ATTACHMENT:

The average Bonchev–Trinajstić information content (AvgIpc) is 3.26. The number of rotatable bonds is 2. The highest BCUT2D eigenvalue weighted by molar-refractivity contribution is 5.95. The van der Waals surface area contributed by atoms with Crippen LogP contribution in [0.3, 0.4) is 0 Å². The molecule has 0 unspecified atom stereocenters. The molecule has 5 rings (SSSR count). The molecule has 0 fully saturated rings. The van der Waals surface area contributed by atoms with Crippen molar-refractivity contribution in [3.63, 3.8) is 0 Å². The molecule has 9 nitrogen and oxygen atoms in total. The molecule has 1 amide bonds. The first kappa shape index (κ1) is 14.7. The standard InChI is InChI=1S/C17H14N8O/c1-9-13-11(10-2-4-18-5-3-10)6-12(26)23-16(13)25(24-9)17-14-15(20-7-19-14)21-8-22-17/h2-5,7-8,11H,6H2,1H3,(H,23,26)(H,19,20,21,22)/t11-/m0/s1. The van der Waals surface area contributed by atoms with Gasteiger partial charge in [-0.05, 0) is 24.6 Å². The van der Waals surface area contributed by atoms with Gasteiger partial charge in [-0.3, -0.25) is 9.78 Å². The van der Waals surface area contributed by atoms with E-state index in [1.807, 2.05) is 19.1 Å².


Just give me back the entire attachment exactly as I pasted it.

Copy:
The average Bonchev–Trinajstić information content (AvgIpc) is 3.26. The number of rotatable bonds is 2. The highest BCUT2D eigenvalue weighted by molar-refractivity contribution is 5.95. The van der Waals surface area contributed by atoms with Crippen LogP contribution in [0.3, 0.4) is 0 Å². The molecule has 0 unspecified atom stereocenters. The molecule has 5 rings (SSSR count). The molecule has 0 fully saturated rings. The van der Waals surface area contributed by atoms with Crippen molar-refractivity contribution in [3.63, 3.8) is 0 Å². The molecule has 9 nitrogen and oxygen atoms in total. The molecule has 1 amide bonds. The first kappa shape index (κ1) is 14.7. The standard InChI is InChI=1S/C17H14N8O/c1-9-13-11(10-2-4-18-5-3-10)6-12(26)23-16(13)25(24-9)17-14-15(20-7-19-14)21-8-22-17/h2-5,7-8,11H,6H2,1H3,(H,23,26)(H,19,20,21,22)/t11-/m0/s1. The van der Waals surface area contributed by atoms with Gasteiger partial charge in [-0.05, 0) is 24.6 Å². The van der Waals surface area contributed by atoms with Gasteiger partial charge in [-0.3, -0.25) is 9.78 Å². The van der Waals surface area contributed by atoms with E-state index in [1.807, 2.05) is 19.1 Å².